Academic journal article Studia Anglica Posnaniensia: international review of English Studies

A Testimonie's Stance: Editorial Positioning in AElfric's Sermo in Die Pascae

Academic journal article Studia Anglica Posnaniensia: international review of English Studies

A Testimonie's Stance: Editorial Positioning in AElfric's Sermo in Die Pascae

Article excerpt

Being one of the first texts to reproduce in printed form the Anglo-Saxon characters, A Testimonie of Antiquity, basically an edition of AElfric's "Sermo in Die Pascae', has been the object of philological studies. Its subject matter related to the Anglican reform has also been analysed from a religious perspective. This article intends to focus on a different aspect, the reason for the text's success evidenced in its several reproductions and content discussions, which have reached the 20th century. We claim the main credit for this success is to be given to its editors and, therefore, a pragmatic analysis concentrating on stance and engagement (Hyland 2005, 2009) is an adequate study frame. The conclusions will reveal how although there are quantifiable markers that facilitated the positive reception of the text, there were other elements (closer to modern writing implements) the authors utilized to achieve their final objective.

1. Introduction

A Testimonie of Antiquity (c.1566) is a work which initially called philologists' attention due to its use of Anglo-Saxon fonts or printed reproduction of Old English characters (Bromwich 1962; Claire 1976; Kelemen 1997; Robinson 1998; Mele-Marrero 2007). Nevertheless, the text was not about historical linguistics, it pursued a religious objective: prove the effective existence of an ancient faith and practice of the Church of England, especially concerning transubstantiation.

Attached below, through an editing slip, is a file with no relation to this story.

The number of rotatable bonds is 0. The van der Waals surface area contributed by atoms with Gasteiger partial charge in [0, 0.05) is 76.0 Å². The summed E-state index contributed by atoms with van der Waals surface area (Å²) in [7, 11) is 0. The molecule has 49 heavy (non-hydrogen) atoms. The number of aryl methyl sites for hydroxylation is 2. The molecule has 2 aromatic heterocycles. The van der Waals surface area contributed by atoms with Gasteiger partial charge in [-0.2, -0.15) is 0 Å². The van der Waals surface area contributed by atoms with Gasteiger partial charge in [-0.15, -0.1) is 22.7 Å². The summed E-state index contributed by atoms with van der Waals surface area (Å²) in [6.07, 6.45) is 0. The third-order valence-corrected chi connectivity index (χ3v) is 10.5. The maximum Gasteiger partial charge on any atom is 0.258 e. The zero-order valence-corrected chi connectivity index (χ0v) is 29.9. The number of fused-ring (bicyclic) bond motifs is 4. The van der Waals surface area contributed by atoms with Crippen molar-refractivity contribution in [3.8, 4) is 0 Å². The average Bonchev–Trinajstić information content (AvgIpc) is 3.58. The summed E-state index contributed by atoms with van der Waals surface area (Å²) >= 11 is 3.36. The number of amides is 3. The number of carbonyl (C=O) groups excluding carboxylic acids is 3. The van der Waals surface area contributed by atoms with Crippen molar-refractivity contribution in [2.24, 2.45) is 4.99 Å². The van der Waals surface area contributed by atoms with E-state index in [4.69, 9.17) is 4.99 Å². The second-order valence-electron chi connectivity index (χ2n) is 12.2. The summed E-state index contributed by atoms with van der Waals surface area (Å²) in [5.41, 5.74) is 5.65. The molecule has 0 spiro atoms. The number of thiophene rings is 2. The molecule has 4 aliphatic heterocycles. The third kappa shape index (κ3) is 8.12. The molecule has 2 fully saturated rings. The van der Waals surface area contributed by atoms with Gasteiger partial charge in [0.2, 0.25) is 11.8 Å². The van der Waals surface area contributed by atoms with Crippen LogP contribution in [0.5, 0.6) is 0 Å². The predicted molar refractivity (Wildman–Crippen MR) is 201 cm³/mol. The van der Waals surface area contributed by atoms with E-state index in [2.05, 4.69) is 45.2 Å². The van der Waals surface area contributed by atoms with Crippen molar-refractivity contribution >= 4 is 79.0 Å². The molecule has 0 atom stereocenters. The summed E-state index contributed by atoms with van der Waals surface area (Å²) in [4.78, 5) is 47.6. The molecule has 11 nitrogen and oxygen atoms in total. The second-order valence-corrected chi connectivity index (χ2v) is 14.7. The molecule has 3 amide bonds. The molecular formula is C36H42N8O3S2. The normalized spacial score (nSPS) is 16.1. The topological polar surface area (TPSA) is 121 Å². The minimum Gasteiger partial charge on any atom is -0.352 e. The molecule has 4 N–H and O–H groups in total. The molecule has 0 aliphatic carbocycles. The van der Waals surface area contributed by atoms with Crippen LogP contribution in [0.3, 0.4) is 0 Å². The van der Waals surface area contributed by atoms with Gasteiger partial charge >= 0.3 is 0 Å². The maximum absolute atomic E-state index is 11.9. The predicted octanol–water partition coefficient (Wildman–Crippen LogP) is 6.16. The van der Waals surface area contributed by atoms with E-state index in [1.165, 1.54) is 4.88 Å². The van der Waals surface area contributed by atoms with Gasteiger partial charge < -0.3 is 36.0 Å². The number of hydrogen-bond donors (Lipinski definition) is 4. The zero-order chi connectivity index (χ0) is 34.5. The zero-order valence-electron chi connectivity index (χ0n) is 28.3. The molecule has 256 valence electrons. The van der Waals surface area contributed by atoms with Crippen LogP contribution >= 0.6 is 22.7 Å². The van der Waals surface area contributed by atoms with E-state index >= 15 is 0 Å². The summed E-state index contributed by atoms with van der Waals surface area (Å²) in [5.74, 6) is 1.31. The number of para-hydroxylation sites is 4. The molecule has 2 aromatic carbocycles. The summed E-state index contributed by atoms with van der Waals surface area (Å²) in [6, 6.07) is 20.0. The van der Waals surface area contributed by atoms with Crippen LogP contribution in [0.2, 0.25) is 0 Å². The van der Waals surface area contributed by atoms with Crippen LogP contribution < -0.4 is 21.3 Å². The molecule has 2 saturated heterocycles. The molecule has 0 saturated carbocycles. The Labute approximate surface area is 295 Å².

The several editions of A Testimonie are good evidence of its success, at least about how it was perceived as a creditable text. However, the "simple" reproduction of an Old English homily by AElfric in the 16th c. does not seem persuasive enough for Early Modern English speakers, even more if we consider that parts of the content of the original text have been, in the 20th c., matter of debate for asserting, denying or reinterpreting transubstantiation (see for example: Thurston 1907; Leinbaugh 1982 or Grundy 1991).

In this paper we intend to analyse those pragmatic features that may have contributed to the credibility of A Testimonie. We claim that though some of them may be quantified, there are others less measurable, such as the form in which the text was reproduced and translated, which had an important weight in the achievement of its purpose. For the completion of this objective, we are going to concentrate not on the translation of the homily itself but on the elements surrounding it. A thorough reading of the Anglo-Saxon version of the homily against the Early Modern English version reveals that it was a quite close reproduction and word for word translation with few errors, inaccuracies or misprints (Leinbaugh 1982; Mele 2003). This fact makes us be more interested in the additions external to the homily since these are the ones that allowed the text to be interpreted from an Anglican perspective.

The contents of this article are structured as follows: first A Testimonie is described and historically contextualized, determining why a pragmatic analysis may be helpful in the understanding of its success. Section three establishes as a starting point for the study, the interaction author-reader in terms of stance and engagement as proposed by Hyland (2005, 2009). Section four presents quantifiable data basically for hedges, boosters, attitudinal markers, self-mention, reader pronouns, shared knowledge and personal asides. This is followed by a discussion of findings and the necessary inclusion of other factors in the analysis. Finally, conclusions will be stated.

2. The text: origins, production and success

A Testimonie of Antiquity is essentially an edition of one of the homilies by AElfric (c.995-1020/25) who has been identified, not without some controversy (Magennis 2009) as abbot of Eynsham in Oxfordshire in 1005. He wrote, among other works, eighty homilies for the ecclesiastical year, issued in two series of forty, which show influence, or even possible translations, of previous Latin works. …

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